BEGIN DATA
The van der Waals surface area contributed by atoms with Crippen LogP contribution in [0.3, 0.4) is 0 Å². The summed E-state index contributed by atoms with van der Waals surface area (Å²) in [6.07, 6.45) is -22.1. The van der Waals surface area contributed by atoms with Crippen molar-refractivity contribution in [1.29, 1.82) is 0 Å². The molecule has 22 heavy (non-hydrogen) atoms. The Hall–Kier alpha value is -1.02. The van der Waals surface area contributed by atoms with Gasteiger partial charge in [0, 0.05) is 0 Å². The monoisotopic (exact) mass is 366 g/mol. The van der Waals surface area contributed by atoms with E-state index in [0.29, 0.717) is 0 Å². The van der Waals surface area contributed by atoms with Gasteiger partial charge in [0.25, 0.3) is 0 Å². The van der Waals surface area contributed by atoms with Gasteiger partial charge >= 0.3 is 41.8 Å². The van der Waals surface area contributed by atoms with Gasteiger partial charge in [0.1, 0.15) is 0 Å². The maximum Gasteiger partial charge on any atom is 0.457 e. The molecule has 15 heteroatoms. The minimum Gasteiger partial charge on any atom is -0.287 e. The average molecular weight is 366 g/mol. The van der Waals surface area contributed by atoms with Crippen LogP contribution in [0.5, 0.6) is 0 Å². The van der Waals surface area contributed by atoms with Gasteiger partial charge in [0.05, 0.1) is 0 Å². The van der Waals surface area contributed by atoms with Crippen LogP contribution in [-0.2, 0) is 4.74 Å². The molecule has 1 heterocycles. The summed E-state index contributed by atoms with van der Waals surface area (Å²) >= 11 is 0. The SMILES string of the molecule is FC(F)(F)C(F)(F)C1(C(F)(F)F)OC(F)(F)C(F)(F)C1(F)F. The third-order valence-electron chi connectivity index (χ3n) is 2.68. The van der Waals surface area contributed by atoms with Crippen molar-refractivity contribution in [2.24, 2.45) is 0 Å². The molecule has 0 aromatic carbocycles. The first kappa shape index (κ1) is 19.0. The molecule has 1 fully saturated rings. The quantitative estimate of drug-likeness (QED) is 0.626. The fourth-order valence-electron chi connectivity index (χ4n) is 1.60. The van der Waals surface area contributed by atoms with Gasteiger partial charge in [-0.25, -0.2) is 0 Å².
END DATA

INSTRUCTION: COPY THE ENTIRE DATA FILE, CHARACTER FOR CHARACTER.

The van der Waals surface area contributed by atoms with Crippen LogP contribution in [0.3, 0.4) is 0 Å². The summed E-state index contributed by atoms with van der Waals surface area (Å²) in [6.07, 6.45) is -22.1. The van der Waals surface area contributed by atoms with Crippen molar-refractivity contribution in [1.29, 1.82) is 0 Å². The molecule has 22 heavy (non-hydrogen) atoms. The Hall–Kier alpha value is -1.02. The van der Waals surface area contributed by atoms with Gasteiger partial charge in [0, 0.05) is 0 Å². The monoisotopic (exact) mass is 366 g/mol. The van der Waals surface area contributed by atoms with E-state index in [0.29, 0.717) is 0 Å². The van der Waals surface area contributed by atoms with Gasteiger partial charge in [0.25, 0.3) is 0 Å². The van der Waals surface area contributed by atoms with Gasteiger partial charge >= 0.3 is 41.8 Å². The van der Waals surface area contributed by atoms with Gasteiger partial charge in [0.1, 0.15) is 0 Å². The maximum Gasteiger partial charge on any atom is 0.457 e. The molecule has 15 heteroatoms. The minimum Gasteiger partial charge on any atom is -0.287 e. The average molecular weight is 366 g/mol. The van der Waals surface area contributed by atoms with Crippen LogP contribution in [0.5, 0.6) is 0 Å². The van der Waals surface area contributed by atoms with Gasteiger partial charge in [0.05, 0.1) is 0 Å². The van der Waals surface area contributed by atoms with Crippen LogP contribution in [-0.2, 0) is 4.74 Å². The molecule has 1 heterocycles. The summed E-state index contributed by atoms with van der Waals surface area (Å²) >= 11 is 0. The SMILES string of the molecule is FC(F)(F)C(F)(F)C1(C(F)(F)F)OC(F)(F)C(F)(F)C1(F)F. The third-order valence-electron chi connectivity index (χ3n) is 2.68. The van der Waals surface area contributed by atoms with Crippen molar-refractivity contribution in [2.24, 2.45) is 0 Å². The molecule has 0 aromatic carbocycles. The first kappa shape index (κ1) is 19.0. The molecule has 1 fully saturated rings. The quantitative estimate of drug-likeness (QED) is 0.626. The fourth-order valence-electron chi connectivity index (χ4n) is 1.60. The van der Waals surface area contributed by atoms with Gasteiger partial charge in [-0.25, -0.2) is 0 Å².